Snooping on .NET EventPipes

While playing with EventPipes, I wanted to better understand the Diagnostic IPC Protocol. This protocol is used to transfer diagnostic data between the .NET runtime and a diagnostic client, such as, for example, dotnet-trace. When a .NET process starts, the runtime creates the diagnostic endpoint. On Windows, the endpoint is a named pipe, and on Unix, it’s a Unix domain socket created in the temp files folder. The endpoint name begins with a ‘dotnet-diagnostic-’ string and then contains the process ID to make it unique. The name also includes a timestamp and a ‘-socket’ suffix on Unix. Valid example names are dotnet-diagnostic-2675 on Windows and dotnet-diagnostic-2675-2489049-socket on Unix. When you type the ps subcommand in any of the CLI diagnostics tools (for example, dotnet-counters ps), the tool internally lists the endpoints matching the pattern I just described. So, essentially, the following commands are a good approximation to this logic:

# Linux
$ ls /tmp/dotnet-diagnostic-*
/tmp/dotnet-diagnostic-213-11057-socket /tmp/dotnet-diagnostic-2675-2489049-socket
# Windows
PS me> [System.IO.Directory]::GetFiles("\\.\pipe\", "dotnet-diagnostic-*")

The code for the .NET process listing is in the ProcessStatus.cs file. After extracting the process ID from the endpoint name, the diagnostics tool creates a Process class instance to retrieve the process name for printing. Armed with this knowledge, let’s try to intercept the communication between the tracer and the tracee.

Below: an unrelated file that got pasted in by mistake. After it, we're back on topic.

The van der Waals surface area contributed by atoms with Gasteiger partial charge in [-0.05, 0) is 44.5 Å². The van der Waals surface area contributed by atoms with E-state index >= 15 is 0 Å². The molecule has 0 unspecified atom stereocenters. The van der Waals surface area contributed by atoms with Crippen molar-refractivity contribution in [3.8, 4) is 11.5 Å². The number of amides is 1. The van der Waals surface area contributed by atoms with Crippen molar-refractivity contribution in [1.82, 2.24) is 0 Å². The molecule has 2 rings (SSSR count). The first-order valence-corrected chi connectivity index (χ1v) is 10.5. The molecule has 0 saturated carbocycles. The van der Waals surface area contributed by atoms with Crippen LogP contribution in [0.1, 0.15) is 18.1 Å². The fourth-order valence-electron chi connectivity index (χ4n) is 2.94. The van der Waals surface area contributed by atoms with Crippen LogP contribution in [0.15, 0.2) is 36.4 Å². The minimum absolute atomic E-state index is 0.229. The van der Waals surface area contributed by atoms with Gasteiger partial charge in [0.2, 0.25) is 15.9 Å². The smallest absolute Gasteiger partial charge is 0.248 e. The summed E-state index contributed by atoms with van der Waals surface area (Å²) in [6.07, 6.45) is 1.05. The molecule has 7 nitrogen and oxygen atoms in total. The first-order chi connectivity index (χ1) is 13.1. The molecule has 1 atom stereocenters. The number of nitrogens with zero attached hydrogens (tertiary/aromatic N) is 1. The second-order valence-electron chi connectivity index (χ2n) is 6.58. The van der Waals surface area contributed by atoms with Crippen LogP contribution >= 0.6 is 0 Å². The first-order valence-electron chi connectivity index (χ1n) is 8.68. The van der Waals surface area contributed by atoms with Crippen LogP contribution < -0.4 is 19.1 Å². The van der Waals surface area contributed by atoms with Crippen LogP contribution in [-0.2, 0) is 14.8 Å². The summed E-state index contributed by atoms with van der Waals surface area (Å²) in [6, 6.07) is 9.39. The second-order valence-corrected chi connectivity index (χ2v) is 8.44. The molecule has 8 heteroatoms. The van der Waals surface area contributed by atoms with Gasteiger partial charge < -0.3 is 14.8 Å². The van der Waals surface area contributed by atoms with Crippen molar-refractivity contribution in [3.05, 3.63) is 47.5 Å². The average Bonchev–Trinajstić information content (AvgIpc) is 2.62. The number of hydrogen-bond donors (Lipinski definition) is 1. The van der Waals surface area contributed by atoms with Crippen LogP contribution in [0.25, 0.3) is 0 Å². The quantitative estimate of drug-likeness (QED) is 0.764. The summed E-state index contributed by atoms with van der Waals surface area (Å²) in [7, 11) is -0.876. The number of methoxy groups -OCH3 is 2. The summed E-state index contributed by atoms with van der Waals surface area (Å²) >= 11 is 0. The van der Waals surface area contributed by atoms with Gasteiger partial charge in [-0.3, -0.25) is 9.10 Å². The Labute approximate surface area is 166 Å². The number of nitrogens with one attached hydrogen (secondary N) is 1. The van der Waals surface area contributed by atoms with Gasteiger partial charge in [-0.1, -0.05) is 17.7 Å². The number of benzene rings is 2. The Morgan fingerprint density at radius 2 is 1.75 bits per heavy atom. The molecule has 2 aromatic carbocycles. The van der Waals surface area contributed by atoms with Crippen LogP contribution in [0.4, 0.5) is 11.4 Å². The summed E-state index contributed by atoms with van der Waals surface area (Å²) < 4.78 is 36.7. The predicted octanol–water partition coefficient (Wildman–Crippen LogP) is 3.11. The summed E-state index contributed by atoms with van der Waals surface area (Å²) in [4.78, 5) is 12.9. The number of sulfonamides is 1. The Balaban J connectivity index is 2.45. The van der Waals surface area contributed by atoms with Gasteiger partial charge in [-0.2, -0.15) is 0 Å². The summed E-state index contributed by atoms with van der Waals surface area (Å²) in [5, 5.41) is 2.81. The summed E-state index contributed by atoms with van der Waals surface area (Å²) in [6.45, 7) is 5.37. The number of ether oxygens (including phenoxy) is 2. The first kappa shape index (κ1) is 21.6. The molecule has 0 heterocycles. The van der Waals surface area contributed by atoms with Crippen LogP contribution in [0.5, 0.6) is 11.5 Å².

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Debug.Assert Everyone!

Every developer knows that unit testing improves the quality of the code. We also profit from static code analysis and use tools such as SonarQube in our build pipelines. Yet, I still find that many developers are not aware of a much older way of checking the validity of the code: assertions. In this post, I will present you the benefits of using assertions, as well as some configuration tips for .NET applications. We will also learn how .NET and Windows support them.

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Few facts about OutputDebugString and default settings of the System.Diagnostics.Trace

I recently spent some time analyzing OutputDebugString method. For my another experiment I needed a version of OutputDebugString which depends only on Native API. While implementing it, I discovered few interesting facts about OutputDebugString that maybe will interest you too. The title mentions System.Diagnostics.Trace. It is because the default trace configuration in .NET sends trace messages to an instance of the DefaultTraceListener class, which uses OutputDebugString. And if you do not remove it explicitly from the trace listener collection, your logs will always go through it. You will later see why sometimes it might not be a good idea.

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A case of a deadlock in a .NET application

I recently had an interesting issue in one of our applications. The SMS router, responsible for sending and receiving SMSes, hanged – there was no CPU usage and we haven’t observed any activity in the application logs. I collected a full memory dump and restarted the service, which seemed to come back to its normal state. Curious what happened I opened the dump in WinDbg, loaded PDE and SOS and started an investigation

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Timeouts when making web requests in .NET

In one of our applications I recently observed timeouts in code performing HTTP requests to the REST service. While investigating this issue I discovered few interesting facts about System.Net namespace and would like to share them with you. We were using objects of type System.Net.HttpWebRequest in our code, but some of the information presented in this post will also apply to the newer System.Net.HttpClient implementation.

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